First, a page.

January 22nd, 2010
07:00 PM ET

Should Congress give up trying to pass health care?

FROM CNN's Jack Cafferty:

A majority of Americans want Congress to put the brakes on health care reform.
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A new USA Today/Gallup Poll shows 55 percent of those surveyed say lawmakers should suspend work on the current health care bills and consider alternatives. Only 39 percent say they want Congress to try to pass the current bill.

32 percent say the president and Democrats are right to make health care reform their top priority right now. 46 percent say health care is important, but other problems should be addressed first; and 19 percent say it shouldn't be a top priority.

Meanwhile, President Obama is vowing to press ahead - even though he acknowledges health care reform has "run into a bit of a buzz saw." Party leaders like Harry Reid and Nancy Pelosi insist health care will move forward - but other lawmakers, much like the American public, are losing their appetite for fast action.

Connecticut Democratic Senator Chris Dodd says his colleagues should "maybe take a breather for a month, six weeks" to regroup after the loss in Massachusetts.

There's no question this week's election has made the road to health care reform more difficult. Pelosi has ruled out what was the preferred option for some Democrats - the House passing the Senate bill as is. She doesn't have the votes.

And, although there's a sense that a scaled-back health care bill might be the best route for Congress to take - even that might be easier said than done with the current political winds blowing across Washington.

Here’s my question to you: Should Congress give up trying to pass health care?

Interested to know which ones made it on air?


Filed under: Congress • Health care
January 22nd, 2010
06:00 PM ET

Meaning of only U.S. liberal radio network shutting down?

FROM CNN's Jack Cafferty:

Air America has crashed. The liberal talk radio network is going out of business.

The network that once boasted hosts like Al Franken and Rachel Maddow launched in 2004 during the Bush administration. It was meant as a liberal alternative to right-wing commentators like Rush Limbaugh and Sean Hannity.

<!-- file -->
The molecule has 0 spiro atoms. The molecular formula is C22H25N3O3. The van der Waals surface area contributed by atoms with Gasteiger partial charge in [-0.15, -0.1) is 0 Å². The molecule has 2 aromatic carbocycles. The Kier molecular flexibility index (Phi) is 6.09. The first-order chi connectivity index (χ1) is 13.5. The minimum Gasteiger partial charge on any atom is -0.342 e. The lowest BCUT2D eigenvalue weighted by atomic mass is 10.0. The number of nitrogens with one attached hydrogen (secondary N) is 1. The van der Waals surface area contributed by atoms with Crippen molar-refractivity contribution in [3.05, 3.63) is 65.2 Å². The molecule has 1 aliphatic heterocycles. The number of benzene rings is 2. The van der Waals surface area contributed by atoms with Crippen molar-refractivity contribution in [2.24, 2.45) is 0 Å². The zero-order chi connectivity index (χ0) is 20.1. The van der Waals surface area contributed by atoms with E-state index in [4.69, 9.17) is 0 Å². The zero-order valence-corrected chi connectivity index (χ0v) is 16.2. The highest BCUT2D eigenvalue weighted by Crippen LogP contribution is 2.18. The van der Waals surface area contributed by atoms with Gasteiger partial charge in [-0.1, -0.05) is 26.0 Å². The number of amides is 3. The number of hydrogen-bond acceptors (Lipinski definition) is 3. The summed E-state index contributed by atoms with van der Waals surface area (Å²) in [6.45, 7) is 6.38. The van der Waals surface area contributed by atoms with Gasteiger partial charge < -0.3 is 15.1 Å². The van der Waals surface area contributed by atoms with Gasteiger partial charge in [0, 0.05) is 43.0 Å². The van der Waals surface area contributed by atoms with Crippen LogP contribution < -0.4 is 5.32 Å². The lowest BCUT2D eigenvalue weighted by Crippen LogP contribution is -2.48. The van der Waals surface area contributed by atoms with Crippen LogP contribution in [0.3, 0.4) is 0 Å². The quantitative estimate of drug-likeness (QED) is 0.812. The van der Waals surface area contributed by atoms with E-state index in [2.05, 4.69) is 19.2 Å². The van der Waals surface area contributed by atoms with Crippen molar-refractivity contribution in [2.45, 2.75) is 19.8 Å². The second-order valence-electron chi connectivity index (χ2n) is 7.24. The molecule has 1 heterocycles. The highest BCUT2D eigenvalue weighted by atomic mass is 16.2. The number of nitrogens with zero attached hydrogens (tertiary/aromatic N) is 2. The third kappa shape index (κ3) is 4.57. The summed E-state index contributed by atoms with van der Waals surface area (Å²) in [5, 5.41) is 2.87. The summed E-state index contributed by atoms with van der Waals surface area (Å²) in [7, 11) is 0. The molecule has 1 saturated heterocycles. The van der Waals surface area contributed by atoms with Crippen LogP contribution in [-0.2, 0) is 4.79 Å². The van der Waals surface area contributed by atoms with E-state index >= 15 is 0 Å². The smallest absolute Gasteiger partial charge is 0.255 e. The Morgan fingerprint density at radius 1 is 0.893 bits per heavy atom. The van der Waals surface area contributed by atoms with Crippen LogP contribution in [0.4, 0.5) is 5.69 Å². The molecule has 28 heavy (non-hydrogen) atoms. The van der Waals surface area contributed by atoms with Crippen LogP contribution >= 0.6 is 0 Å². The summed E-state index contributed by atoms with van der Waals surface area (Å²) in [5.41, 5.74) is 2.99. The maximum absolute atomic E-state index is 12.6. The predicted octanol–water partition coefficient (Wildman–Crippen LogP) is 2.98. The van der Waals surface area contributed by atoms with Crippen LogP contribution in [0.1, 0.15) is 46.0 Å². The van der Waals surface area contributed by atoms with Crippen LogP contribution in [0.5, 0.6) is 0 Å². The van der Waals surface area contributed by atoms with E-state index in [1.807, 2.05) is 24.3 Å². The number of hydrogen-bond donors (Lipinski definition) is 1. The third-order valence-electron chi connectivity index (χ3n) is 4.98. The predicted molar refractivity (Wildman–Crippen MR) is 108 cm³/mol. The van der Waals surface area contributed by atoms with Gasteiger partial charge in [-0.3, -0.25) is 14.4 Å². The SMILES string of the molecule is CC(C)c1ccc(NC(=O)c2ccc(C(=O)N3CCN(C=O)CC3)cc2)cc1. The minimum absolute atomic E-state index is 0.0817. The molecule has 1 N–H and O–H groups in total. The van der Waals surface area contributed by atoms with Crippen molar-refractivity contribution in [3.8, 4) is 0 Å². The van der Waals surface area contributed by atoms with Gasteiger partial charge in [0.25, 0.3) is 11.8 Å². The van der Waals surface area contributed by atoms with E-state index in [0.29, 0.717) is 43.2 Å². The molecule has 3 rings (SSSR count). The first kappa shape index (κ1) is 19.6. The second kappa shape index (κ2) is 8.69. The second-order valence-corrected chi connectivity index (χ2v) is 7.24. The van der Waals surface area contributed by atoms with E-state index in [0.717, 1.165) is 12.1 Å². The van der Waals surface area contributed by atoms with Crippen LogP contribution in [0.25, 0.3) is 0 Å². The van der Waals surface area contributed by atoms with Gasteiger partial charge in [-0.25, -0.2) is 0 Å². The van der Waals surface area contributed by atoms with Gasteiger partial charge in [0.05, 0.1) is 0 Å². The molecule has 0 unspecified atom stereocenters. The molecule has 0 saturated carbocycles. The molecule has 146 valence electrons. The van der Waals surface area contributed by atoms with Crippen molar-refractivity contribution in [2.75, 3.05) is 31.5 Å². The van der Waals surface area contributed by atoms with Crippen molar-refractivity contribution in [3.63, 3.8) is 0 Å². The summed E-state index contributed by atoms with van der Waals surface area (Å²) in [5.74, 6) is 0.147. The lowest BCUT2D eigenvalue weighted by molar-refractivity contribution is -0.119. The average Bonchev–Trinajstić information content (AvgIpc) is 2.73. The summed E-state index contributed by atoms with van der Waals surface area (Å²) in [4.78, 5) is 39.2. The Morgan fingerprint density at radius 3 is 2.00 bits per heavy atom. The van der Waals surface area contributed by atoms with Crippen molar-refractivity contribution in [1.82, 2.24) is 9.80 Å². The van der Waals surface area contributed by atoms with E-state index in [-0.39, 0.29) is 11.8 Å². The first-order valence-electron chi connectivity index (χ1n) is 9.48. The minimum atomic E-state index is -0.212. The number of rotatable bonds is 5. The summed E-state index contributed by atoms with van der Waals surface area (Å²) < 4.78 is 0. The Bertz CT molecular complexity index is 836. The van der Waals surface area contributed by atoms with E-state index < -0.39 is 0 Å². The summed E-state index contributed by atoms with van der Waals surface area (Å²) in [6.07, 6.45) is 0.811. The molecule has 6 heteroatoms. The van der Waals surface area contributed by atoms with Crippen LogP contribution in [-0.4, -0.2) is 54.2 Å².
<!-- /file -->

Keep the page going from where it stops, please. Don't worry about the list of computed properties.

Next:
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But Air America struggled from the beginning - with several management shake-ups, a bankruptcy, followed by a $4 million sale.

The network described itself as "the only full-time progressive voice in the mainstream broadcast media world" when it launched... saying it offered dissenting views on things like the Iraq War - when such positions were called un-American.

But nearly six years later - and 1 year after the inauguration of Democratic President Barack Obama - Air America says it will file for Chapter 7 bankruptcy – ending programming for good on Monday. The network cites the "very difficult economic environment," pointing to a steep decline in radio ad revenues.

Conservatives suggest the "passing" of Air America is a reminder that the country is center right. After all - tough economy or not, Limbaugh still draws in 10 to 20 million listeners each week.

Meanwhile a recent Gallup Poll shows that conservatives finished 2009 as the number one ideological group in the U.S. for the first time in five years. 40 percent of Americans identify as conservatives, compared to 36 percent for moderates and just 21 percent for liberals.

Here’s my question to you: What does it mean that the country's only liberal radio network is going out of business?

Interested to know which ones made it on air?


Filed under: Liberals • Media Coverage
January 22nd, 2010
05:00 PM ET

Have your views of Obama changed during 1st year?



FROM CNN's Jack Cafferty:

As President Obama marks his first anniversary in the White House and the State of the Union approaches, there's criticism coming at him from all corners.

New York Times columnist Paul Krugman writes that doubts he had about the president - since the primaries - have been realized... including that Mr. Obama may not be ready to fight for what his supporters want.

In a piece called "he wasn't the one we've been waiting for," Krugman describes the president talking about health care... saying lawmakers should "try to move quickly to coalesce" around elements of the bill that people agree on. Krugman mocks the message - saying it's like the president is telling lawmakers to "run away."

And when Press Secretary Robert Gibbs was asked about Krugman's critique - he ducked the question.

Meanwhile from the right, Pat Buchanan suggests that white voters are one group that might be of particular concern to the president.

In a column called "Has Obama lost white America?"... Buchanan explains how the racial breakdown of the vote in recent elections in Massachusetts, New Jersey and Virginia could spell trouble for the president.

In 2008 - Mr. Obama took a larger share of the white vote - 44 percent - than John Kerry or Al Gore had done before him. But since then - Republicans have won these three major races because there were more white voters; and Republicans swept that vote in "Reagan-like landslides."

Here’s my question to you: How have your views of President Obama changed during his first year in office?

Interested to know which ones made it on air?


Filed under: President Barack Obama
January 22nd, 2010
01:28 AM ET
January 22nd, 2010
01:26 AM ET
January 22nd, 2010
01:25 AM ET